Open Enrollment is open now through June 14th!

Your 2024-2025 Benefits Guide

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I am approaching retirement. What do I need to know about having an HSA and enrolling in Medicare?

When you enroll in Medicare, you may continue to use your HSA balance for eligible health care expenses. However, once enrolled in Medicare (Parts A and/or B), you will no longer be eligible to contribute to your HSA and Smiths Group will not make contributions to your HSA either. For information regarding Medicare take at […]

May I use my Health Savings Account (HSA) or Healthcare Flexible Spending Account (FSA) to pay for my medical insurance?

The eligible expenses are the same for the Health Savings Account (HSA) and Flexible Savings Account (FSA). See IRS publication 502 for a complete list of eligible expenses.

Can I stop, start, or change my HSA contribution amount during the year? Does the FSA have the same rules?

For your HSA, you can generally stop, start or change your contributions at any time by calling the Smiths Group Benefits Center at 866-330-6555. For an FSA, you may only make changes during Open Enrollment or if you experience a life event during the year. Our Flexible Spending Administrator is Health Equity

Will I incur a penalty if I withdraw HSA funds for ineligible healthcare expenses?

If you are under age 65, and you are audited, you may incur a penalty in addition to income tax that is payable. If you are interested in what the IRS considers eligible healthcare expenses click the following link- IRS Publication 502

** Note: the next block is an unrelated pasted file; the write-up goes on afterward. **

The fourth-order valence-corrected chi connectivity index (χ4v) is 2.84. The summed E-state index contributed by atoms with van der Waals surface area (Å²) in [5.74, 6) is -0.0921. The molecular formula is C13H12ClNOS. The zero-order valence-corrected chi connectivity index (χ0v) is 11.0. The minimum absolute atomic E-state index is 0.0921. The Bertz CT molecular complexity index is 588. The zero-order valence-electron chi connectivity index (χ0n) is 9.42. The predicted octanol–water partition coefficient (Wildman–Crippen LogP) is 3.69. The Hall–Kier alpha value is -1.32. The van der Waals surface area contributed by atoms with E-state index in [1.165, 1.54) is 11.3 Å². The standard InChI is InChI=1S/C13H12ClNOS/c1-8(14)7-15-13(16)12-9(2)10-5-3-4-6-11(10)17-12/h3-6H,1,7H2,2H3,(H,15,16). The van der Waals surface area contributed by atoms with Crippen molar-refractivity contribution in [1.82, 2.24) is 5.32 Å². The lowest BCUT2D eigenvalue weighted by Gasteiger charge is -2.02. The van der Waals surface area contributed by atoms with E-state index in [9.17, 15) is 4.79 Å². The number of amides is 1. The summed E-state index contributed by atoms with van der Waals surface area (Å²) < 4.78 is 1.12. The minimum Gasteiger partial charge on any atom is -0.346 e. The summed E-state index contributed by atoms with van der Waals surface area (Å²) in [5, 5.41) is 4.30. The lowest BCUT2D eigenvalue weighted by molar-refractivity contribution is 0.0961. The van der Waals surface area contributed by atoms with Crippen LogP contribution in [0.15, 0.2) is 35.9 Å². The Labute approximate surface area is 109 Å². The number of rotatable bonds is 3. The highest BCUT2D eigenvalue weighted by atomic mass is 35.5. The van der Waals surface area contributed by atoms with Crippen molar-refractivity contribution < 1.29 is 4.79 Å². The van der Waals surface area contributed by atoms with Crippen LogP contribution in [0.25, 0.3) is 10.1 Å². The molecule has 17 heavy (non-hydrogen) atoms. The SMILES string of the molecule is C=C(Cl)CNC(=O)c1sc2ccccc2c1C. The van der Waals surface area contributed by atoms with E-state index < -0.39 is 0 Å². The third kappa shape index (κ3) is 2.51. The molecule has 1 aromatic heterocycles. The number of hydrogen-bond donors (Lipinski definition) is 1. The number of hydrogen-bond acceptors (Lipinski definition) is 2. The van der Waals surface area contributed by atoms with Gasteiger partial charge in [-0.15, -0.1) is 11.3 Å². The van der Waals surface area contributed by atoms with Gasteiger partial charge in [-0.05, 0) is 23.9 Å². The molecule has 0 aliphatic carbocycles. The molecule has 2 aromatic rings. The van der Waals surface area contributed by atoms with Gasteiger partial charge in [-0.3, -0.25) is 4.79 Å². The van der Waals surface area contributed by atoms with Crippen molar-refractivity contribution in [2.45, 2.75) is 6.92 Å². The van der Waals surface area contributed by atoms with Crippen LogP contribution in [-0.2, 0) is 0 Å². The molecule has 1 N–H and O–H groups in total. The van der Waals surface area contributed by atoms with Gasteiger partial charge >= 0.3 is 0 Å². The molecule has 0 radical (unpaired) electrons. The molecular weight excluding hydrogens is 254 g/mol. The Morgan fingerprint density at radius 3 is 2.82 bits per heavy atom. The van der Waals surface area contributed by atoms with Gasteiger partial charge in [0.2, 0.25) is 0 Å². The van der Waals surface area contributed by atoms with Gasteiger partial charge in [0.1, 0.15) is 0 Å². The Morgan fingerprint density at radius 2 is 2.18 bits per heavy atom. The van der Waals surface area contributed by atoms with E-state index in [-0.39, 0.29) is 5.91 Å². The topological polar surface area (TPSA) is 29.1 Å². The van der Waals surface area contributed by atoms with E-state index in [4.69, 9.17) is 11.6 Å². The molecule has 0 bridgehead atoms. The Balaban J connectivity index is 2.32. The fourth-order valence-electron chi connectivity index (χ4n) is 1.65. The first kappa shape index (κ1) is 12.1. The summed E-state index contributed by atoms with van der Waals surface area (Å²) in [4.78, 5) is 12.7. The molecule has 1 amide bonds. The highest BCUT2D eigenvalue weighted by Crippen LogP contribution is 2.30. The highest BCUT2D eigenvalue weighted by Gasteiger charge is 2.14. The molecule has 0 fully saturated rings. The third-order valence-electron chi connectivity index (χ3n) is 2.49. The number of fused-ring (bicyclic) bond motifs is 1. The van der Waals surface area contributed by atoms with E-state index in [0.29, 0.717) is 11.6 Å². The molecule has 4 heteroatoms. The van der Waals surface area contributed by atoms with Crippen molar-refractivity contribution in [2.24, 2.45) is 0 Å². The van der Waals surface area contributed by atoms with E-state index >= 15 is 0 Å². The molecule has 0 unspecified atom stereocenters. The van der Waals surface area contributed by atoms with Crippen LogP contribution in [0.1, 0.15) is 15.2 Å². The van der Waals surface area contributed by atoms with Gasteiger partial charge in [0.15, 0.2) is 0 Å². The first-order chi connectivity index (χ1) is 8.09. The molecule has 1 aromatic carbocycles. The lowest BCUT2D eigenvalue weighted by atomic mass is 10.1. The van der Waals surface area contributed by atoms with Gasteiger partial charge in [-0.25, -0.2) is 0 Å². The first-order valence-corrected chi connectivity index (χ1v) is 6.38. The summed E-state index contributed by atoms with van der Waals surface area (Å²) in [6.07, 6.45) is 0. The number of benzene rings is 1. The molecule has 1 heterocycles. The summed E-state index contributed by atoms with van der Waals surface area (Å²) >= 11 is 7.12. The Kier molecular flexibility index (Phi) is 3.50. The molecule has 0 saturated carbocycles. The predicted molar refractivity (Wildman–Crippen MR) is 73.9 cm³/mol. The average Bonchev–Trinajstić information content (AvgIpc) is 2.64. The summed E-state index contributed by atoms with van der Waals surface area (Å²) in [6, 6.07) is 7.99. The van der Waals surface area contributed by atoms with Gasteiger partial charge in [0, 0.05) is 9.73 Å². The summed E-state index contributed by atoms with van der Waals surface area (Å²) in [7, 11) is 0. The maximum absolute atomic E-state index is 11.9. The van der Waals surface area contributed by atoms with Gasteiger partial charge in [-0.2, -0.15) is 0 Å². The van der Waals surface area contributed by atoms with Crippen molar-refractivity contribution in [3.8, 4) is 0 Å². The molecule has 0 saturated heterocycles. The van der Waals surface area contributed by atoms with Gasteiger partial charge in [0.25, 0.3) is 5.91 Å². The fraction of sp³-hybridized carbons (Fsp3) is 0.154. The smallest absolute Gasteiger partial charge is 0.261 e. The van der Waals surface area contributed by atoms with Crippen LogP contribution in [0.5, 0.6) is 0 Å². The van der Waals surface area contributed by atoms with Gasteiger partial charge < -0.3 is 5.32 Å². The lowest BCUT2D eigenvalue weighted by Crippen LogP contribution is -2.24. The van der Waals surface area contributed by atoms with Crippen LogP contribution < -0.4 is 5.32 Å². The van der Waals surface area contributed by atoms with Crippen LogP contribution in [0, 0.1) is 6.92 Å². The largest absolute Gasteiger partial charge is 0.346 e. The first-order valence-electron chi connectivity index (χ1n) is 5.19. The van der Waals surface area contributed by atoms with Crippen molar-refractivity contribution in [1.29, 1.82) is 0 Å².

Is my full annual contribution to my Health Savings Account (HSA) available on the first day of the plan year (i.e., August 1) the same way it would be in the Health Care FSA?

No. You can use your HSA balance as funds are deposited, like a checking account. However, if you do not have enough funds to cover your health care expense, you may pay out of your pocket and reimburse yourself once your HSA funds have accumulated.

How do I know whether I should participate in a Dependent Care FSA or apply for a federal tax credit, or both?

You may want to compare your tax savings using the Dependent Care Flexible Spending Account versus the federal tax credit for child/dependent care expenses. Consult a tax advisor to see whether, given your tax situation, it is advisable to use the FSA, the federal tax credit, or a combination of the two.

What is an eligible expense for a Flexible Spending Account (FSA)?

Find out what is an eligible expense and what isn’t with a FSA here: www.irs.gov/publications/p502 (health care expenses) and www.irs.gov/publications/p503 (dependent care expenses).